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What is Naturopathy and who can benefit?

What is Naturopathy and who can benefit?

by Ms Melanie White 17/10/2018

Naturopathy is based on 6 main principles:

  • Vis Medicatrix Naturae: The healing power of nature, avoiding the use of chemicals, and involves inherent and gentle self-healing, removing obstacles to health and healing.
  • Tolle Causam: Identify and treat the cause which involves identifying and removing underlying causes rather than eliminating or suppressing symptoms.
  • Primum Non Nocere: First do no harm which involves using therapies, minimising the risk of harmful side effects and avoiding suppression of symptoms.
  • Docere: “Doctor as a teacher”: Involves educating and encouraging clients to take responsibility in their process to better health.
  • Treat the whole person: Involves looking at spiritual, physical, emotional environmental, social and genetic factors.
  • Prevention: Involves prevention of disease, looking at risk factors to disease instead of focusing on cure alone. Simplified, the body has an innate ability to heal itself when the right environment is provided, free of toxins, stress and full of nutrition and exercise to support the body. Naturopathy aims to identify and treat the cause of symptoms which are the “dis-ease”.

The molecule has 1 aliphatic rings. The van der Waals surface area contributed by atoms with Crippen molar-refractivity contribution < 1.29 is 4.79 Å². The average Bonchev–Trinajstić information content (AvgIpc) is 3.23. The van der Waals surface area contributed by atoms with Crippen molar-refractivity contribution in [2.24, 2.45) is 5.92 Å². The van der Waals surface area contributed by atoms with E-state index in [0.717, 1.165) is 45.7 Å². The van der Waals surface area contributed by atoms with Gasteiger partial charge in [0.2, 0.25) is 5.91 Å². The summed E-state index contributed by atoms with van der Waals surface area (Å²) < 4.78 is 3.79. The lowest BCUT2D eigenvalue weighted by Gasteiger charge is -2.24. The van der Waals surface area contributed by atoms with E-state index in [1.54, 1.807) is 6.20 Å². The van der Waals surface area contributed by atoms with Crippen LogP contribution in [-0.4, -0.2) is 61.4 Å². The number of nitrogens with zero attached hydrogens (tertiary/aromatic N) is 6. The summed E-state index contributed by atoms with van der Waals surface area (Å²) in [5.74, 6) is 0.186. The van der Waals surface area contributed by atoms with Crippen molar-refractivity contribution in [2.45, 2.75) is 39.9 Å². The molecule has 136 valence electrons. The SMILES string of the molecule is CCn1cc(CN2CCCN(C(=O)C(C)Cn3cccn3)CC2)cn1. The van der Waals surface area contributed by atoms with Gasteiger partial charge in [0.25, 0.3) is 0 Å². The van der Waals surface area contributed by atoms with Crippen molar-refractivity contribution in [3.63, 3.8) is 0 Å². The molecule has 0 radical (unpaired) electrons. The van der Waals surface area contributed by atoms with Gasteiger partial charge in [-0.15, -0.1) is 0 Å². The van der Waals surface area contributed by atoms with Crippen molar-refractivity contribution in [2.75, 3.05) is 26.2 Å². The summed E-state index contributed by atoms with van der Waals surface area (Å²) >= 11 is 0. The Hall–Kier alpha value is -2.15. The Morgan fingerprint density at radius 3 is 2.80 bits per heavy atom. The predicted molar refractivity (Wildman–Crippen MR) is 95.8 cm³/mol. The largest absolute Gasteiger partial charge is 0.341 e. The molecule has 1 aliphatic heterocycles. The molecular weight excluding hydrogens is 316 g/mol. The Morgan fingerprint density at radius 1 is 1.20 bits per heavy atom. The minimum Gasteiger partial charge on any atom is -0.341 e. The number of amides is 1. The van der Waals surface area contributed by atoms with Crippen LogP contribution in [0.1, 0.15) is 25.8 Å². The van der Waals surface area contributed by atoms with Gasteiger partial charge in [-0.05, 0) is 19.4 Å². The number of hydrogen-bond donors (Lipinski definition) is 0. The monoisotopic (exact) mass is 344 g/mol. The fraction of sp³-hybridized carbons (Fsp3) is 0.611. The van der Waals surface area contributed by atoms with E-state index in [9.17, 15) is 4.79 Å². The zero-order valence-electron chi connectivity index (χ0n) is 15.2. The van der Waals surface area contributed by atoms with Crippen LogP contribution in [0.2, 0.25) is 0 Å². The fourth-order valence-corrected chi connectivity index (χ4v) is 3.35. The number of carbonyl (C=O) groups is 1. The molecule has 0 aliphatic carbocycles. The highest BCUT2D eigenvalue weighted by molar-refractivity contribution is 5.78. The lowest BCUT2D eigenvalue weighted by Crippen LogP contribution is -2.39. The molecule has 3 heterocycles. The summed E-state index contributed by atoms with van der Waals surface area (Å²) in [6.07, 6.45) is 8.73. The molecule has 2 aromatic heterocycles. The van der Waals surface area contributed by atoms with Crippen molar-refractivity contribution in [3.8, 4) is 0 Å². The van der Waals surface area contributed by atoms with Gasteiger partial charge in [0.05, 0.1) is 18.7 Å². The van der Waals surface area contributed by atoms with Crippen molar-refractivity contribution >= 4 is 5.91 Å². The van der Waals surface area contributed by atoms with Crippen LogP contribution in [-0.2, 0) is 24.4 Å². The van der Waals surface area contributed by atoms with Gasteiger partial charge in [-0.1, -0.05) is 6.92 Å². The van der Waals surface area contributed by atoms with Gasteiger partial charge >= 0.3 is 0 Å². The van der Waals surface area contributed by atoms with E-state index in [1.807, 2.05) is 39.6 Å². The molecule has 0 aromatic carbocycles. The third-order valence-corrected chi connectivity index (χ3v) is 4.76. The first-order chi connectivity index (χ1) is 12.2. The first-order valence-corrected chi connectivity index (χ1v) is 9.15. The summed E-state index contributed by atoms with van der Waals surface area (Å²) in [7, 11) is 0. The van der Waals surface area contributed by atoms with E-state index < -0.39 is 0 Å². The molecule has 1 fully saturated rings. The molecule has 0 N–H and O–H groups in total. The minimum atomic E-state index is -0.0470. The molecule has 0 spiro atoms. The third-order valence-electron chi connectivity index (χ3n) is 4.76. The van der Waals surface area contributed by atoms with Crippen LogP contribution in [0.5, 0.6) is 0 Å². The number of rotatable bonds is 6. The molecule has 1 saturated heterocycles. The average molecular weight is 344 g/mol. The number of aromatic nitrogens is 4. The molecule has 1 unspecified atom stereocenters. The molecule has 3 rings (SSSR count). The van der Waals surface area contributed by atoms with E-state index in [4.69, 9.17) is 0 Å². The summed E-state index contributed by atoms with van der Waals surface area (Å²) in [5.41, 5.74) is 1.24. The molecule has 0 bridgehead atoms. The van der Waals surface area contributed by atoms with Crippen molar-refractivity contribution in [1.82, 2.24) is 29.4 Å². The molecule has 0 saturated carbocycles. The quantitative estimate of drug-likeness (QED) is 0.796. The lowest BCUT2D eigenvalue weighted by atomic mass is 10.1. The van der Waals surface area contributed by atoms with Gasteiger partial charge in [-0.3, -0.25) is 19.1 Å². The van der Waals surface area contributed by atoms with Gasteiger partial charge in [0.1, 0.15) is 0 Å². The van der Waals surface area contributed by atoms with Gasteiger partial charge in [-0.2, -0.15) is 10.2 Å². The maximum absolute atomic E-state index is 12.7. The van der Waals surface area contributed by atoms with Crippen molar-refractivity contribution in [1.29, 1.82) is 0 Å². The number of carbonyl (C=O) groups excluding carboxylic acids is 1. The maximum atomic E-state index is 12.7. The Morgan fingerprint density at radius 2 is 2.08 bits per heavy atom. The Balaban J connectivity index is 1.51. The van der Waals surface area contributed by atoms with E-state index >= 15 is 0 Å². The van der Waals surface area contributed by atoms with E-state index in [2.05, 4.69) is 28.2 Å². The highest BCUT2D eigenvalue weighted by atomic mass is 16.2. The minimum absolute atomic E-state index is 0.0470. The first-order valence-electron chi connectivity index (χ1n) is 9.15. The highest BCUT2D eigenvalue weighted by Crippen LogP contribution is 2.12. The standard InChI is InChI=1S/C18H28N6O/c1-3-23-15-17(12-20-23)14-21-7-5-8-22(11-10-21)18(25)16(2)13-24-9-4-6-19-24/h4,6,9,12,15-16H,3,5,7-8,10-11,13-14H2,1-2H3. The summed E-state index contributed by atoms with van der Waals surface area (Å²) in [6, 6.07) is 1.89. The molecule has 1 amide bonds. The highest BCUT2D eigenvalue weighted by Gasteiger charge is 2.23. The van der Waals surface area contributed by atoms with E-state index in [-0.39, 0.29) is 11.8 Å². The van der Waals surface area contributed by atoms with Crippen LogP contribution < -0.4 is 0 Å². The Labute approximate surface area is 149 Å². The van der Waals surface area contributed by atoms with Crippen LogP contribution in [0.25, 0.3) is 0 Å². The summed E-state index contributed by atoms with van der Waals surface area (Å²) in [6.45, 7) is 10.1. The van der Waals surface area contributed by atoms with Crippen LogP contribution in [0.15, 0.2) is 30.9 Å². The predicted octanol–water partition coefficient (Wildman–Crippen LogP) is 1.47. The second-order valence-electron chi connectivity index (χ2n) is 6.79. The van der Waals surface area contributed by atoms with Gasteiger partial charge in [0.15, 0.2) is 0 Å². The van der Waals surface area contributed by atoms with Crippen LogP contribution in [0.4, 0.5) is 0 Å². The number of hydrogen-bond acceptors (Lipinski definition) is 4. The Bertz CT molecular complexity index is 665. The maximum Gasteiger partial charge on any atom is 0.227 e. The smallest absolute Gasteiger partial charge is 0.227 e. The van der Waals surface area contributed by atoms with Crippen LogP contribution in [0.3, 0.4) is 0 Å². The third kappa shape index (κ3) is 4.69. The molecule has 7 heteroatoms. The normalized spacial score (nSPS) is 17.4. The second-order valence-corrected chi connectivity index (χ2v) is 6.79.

Western diagnostic tools are used as well as western herbs, flower essences, supplementation, and nutritional medicine and counselling. Medications however at times can be used in combination with natural therapy approaches. People of all ages who have long term or short-term health issues and not found success often turn to natural therapies.
    Herbal Medicine: The use of herbal medicine today is based on a long-standing history of traditional uses, knowledge, practices and theories from a variety of different cultures to improve and maintain health. For example, ginkgo biloba, a herb used to treat blood and memory disorders, has been around since the 1500 BC found in Egyptian medical documents. Herbal medicines can be prescribed alone or alongside other natural therapies as well as drugs dependant on drug-herb interactions. Herbal medicine can be taken in the form of a liquid herbal tincture, capsules, syrup, tea, ointments and rubs.

References: http://www.naturopathic.org/content.asp?contentid=59 https://www.ncbi.nlm.nih.gov/books/NBK92773/